The Kenya Bureau of Standards has confirmed that the controversial consignment of imported sugar already released into the market is contaminated with copper.
The Kenya Bureau of Standards (Kebs) on Thursday confirmed that the controversial consignment of imported sugar already released into the market is contaminated with copper.
Kebs managing director Charles Ongwae told Parliament that tests on impounded sugar samples had found high levels of copper, but did not find any traces of mercury as claimed by Interior secretary Fred Matian’gi.
Consumption of high levels of copper can lead to kidney failure, liver damage and death.
Symptoms of copper overdose include nausea, vomiting, bloody diarrhoea, fever, stomach pain, low blood pressure, anaemia, and heart problems.
“During our testing of the sugar, we identified certain sugars that are not compliant with our standards and have recommended a recall of all non-complying sugar from the market,” Mr Ongwae told the National Assembly’s committee on Trade, Industry and Co-operatives.
The Kebs boss said subsequent tests for heavy metals in the contraband sugar was done after a public outcry, which showed certain imports had copper levels that are way above what is standard.
“There are certain limits set for copper in sugar. The limit is two milligrams per one kilo of sugar. The ones we sampled had 20.7 mg per kilogramme of sugar,” he told the committee. Mr Ongwae tabled documents showing that white sugar brand, whose name was given as Kabras Premium, failed to meet the standard specification in copper, colour, polarization, total viable count as well as yeast and moulds.
Another consignment of white sugar labelled as UGT African sugar, and which was packaged in 1Kg bags failed to meet standard specification in copper, colour, conductivity/Ash content, invert sugar content, marking and polarization.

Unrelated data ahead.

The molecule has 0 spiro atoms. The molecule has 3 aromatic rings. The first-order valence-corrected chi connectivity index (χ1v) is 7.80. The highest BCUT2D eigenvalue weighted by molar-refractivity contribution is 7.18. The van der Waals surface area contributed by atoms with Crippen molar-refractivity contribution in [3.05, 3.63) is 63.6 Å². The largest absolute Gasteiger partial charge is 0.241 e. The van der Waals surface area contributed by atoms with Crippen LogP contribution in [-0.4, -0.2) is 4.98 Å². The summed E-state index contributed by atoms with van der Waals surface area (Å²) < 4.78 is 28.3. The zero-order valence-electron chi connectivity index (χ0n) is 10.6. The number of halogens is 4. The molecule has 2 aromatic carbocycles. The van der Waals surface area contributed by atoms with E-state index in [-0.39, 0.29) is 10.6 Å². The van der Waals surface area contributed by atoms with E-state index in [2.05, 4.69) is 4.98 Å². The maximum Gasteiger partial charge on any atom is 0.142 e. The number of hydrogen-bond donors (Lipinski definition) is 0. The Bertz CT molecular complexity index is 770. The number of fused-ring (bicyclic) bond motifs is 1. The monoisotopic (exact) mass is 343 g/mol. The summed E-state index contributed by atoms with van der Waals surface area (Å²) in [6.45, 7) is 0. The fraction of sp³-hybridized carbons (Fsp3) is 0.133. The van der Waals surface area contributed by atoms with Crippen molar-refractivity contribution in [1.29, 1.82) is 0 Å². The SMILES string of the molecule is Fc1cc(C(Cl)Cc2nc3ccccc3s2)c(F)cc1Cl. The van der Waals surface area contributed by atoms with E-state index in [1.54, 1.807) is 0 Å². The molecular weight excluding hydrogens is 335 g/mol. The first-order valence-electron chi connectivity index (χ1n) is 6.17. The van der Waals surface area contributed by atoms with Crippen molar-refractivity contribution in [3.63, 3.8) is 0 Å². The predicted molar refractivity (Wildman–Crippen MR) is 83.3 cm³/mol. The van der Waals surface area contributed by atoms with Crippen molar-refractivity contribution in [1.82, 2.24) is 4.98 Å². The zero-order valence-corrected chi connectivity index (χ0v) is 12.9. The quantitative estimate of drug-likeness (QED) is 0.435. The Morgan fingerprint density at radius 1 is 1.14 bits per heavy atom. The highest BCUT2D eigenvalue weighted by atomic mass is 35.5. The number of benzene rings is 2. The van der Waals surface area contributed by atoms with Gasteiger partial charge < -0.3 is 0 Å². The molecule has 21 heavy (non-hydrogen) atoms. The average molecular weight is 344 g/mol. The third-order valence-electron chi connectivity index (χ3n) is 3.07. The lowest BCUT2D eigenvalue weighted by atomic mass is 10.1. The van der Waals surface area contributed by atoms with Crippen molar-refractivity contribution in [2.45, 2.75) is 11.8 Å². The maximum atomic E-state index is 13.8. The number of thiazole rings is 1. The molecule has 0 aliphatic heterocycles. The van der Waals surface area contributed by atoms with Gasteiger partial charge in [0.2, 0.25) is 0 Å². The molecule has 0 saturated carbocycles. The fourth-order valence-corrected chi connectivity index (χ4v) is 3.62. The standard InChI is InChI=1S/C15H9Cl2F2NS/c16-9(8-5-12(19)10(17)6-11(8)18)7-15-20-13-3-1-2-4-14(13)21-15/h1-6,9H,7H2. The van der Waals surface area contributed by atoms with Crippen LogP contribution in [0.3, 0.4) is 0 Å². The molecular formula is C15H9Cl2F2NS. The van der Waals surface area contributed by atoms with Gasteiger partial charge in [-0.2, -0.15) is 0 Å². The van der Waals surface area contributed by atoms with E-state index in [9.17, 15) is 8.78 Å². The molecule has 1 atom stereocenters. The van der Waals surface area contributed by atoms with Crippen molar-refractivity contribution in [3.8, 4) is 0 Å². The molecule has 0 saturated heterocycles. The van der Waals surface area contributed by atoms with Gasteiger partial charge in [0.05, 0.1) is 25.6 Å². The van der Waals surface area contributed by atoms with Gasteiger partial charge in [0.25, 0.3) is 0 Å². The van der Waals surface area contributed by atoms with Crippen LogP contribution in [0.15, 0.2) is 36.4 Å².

The third consignment of brown sugar that was packaged in blue bags failed to meet the standard specification on moisture content, polarization, total viable count and yeast and moulds.
“Generally, the bags were externally soiled indicative of poor handling and unclean storage,” Mr Ongwae said, adding that copper and other heavy metals may have contaminated the sugar during repackaging.
Mr Ongwae was hard-pressed to explain how the sugar that was impounded in Eastleigh and marked not fit for human consumption found its way into the country.
“With regards to the sugar from Eastleigh, it had bags specifically marked as not fit for human consumption. That sugar did not pass Kebs and was not inspected by any of our agents or officers. We don’t know how it got into country,” Mr Ongwae said.
He said the Eastleigh consignment that was being repackaged in Kabras Sugar bags had failed in copper and alot of other Kebs parameters.“That is the sugar that failed in copper and alot of parameters.
That was an illegal activity and we are working with the DCI to get the suspects to tell us where the sugar has gone so that we can pull it out of the market before they are charged in court,” Mr Ongwae said.
MP Maoka Maore tabled documents showing Kebs had cleared imported fertilisers from Morocco despite finding that the mercury level was 0.33 against allowable maximum of 0.1 per cent.
“Kebs documents on fertiliser tests show it released fertiliser of level 0.33, when the allowable maximum is 0.1. The total Nitrogen content was 16.7 per cent when the allowable maximum is 1 per cent.
Documents show that it was 18.4 per cent when it left Morocco,” Mr Maore said. Mr Ongwae said he could only respond to the matter once he investigates and authenticate documents presented to the committee. Mr Ongwae distanced Kebs from results of the tests that Dr Matiangi made public showing that impounded sugar had high levels of mercury, copper and lead.
“They (Matiangi) results didn’t come from Kebs, they must have been tested elsewhere and I don’t know. I wouldn’t know if we tested from the same sample of results that the CS for Interior announced. That I wouldn’t know,” he said.
Mr Ongwae told MPs that he could confirm that the sugar in question was tested in countries of origin and was in compliance with Kebs Kenya standards.
“The majority of samples had been picked from areas that were raided by the multi-agency team and some at the directorate of criminal investigations (DCI). We haven’t picked from supermarkets for testing but samples are being taken. I have instructed the regional manager Mombasa to go to all retail outlets for sampling,” he said in response to questions raised by MPs. The MPs accused Kebs of failing to detect the contraband sugar at the points of entry despite being present at all border points.
“Kebs is not proactive. This is life and death. This is not a football game, although people also die in football. This is serious matter concerning people’s lives,” Rongai MP Raymond Moi said.
MPs from western Kenya led by Ayub Savula demanded the sacking of industrialisation CS Adan Mohammed for allowing Sugar imports.